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Thursday, November 20, 2008

Time to support a better alternative to O’Hare Expansion

The airlines’ stinging rebuke (see below) to Chicago Mayor Richard Daley’s O’Hare expansion plans leaves an obvious question:

If O’Hare expansion isn’t the answer to the crowded skies over Chicago, what is?

The answer has been out there for decades: a new south suburban airport. And fortunately, the groundwork already has been laid. A commission of Chicago suburbs won agreement from two international public works developers to design, finance, build and operate the new airport—at virtually no public cost.

Sadly, Daley and his cronies have stymied those plans, so what could have already been is still a cornfield. It now will take a major shift in political, civic and business alliances to restart the project, if it is not too late. The economic downturn and the credit crunch may have cooled the developers’ interest—which had previously remained strong despite Daley’s assault on the project.

One of the first issues that needs to be settled is: Who would control the new airport? Interest for the new airport had stagnated while Daley was pushing O’Hare expansion, until a group of southern suburbs plus O’Hare neighbors Bensenville and Elk Grove Village got the project untracked. Under the bi-partisan leadership of Rep. Jesse Jackson, Jr. and the late Rep. Henry Hyde, the group formed a commission that was close to signing up the international developers, until Daley, seeing his cherished O’Hare jobs and contracts threatened by the competition, “put a brick on” the development.

In this, he rounded up a wide array of allies in the public and private sector, but in his most effective move, he created a competitor to the Jackson group. Will County, which had previously shown no interest in the airport, suddenly insisted that it, and not the Jackson group, had the exclusive authority to build the airport. Daley was able to work this magic because Democratic influence was growing in the previously solid Republican county, and whatever quid pro quos the powerful Democratic Chicago mayor could offer were eagerly sought and accepted there. Opposition to the Jackson plan was the price they willingly paid.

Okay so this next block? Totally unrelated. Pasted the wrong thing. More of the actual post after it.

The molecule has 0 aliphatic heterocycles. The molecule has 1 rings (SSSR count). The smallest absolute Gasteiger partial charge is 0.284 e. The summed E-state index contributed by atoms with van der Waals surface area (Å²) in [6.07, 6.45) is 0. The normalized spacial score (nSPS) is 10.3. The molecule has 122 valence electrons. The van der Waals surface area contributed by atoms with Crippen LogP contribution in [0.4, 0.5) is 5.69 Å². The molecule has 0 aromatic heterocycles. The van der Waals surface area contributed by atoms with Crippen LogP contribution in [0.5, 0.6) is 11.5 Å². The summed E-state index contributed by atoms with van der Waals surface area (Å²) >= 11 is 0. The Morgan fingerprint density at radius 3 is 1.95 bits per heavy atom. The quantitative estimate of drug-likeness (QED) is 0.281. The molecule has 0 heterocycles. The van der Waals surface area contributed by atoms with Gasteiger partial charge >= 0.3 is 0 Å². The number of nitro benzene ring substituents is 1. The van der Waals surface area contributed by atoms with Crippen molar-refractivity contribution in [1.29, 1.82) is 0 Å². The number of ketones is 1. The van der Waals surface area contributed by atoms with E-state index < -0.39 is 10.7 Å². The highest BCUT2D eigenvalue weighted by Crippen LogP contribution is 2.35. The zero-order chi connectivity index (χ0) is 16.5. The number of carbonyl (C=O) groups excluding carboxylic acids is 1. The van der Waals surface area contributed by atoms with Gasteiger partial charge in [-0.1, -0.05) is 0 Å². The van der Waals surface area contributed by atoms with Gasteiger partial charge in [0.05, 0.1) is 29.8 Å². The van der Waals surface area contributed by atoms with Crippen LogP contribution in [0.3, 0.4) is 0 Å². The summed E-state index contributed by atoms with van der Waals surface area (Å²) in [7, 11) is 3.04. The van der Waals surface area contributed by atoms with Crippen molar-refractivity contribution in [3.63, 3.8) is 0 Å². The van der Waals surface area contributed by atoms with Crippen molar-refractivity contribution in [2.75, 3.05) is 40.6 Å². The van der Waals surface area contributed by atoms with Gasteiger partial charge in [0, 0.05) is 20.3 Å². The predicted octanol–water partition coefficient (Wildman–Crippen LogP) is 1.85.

In an irrational and wasteful twist, the Illinois Legislature and the Illinois Department of Transportation, did the un-Solomon like thing and spilt the baby. Rejecting the developers who were on the doorstep and ready to begin, they gave the competing groups equal—as it were—standing to build and run the airport. Back to square one in the lengthy bureaucratic board game, the two now are seeking separate approvals from the FAA (which years ago had backed the project) and the state. So now the state has become so mired in “process” that the airport’s start is nowhere in sight—an outcome that suits Daley just fine, giving him time to make his O’Hare expansion a fait accompli.

One thing was wrong, however, with Daley’s scheme. The expansion plan was bound to fail of its own weight. He was blinded by his determination to hold on to O’Hare patronage and put too much faith in the yes-people who surrounded him, and assured him that the expansion was “doable.”

How now to re-energize the south suburban airport? The first gigantic hurdle is to get the major players who supported the expansion to admit that they were wrong. Daley might never do this, but the business, civic, media and labor community that so gladly fell in behind the mayor’s ego can perhaps turn the tide. They owe it to the body politic.

The Federal Aviation Administration, too, will have to reassert its expertise, instead of collapsing as it did before powerful political forces in the city, state and Washington that were aligned with Daley. The FAA years ago had said that the south suburban airport was the best solution, and nothing has changed to justify abandoning that position.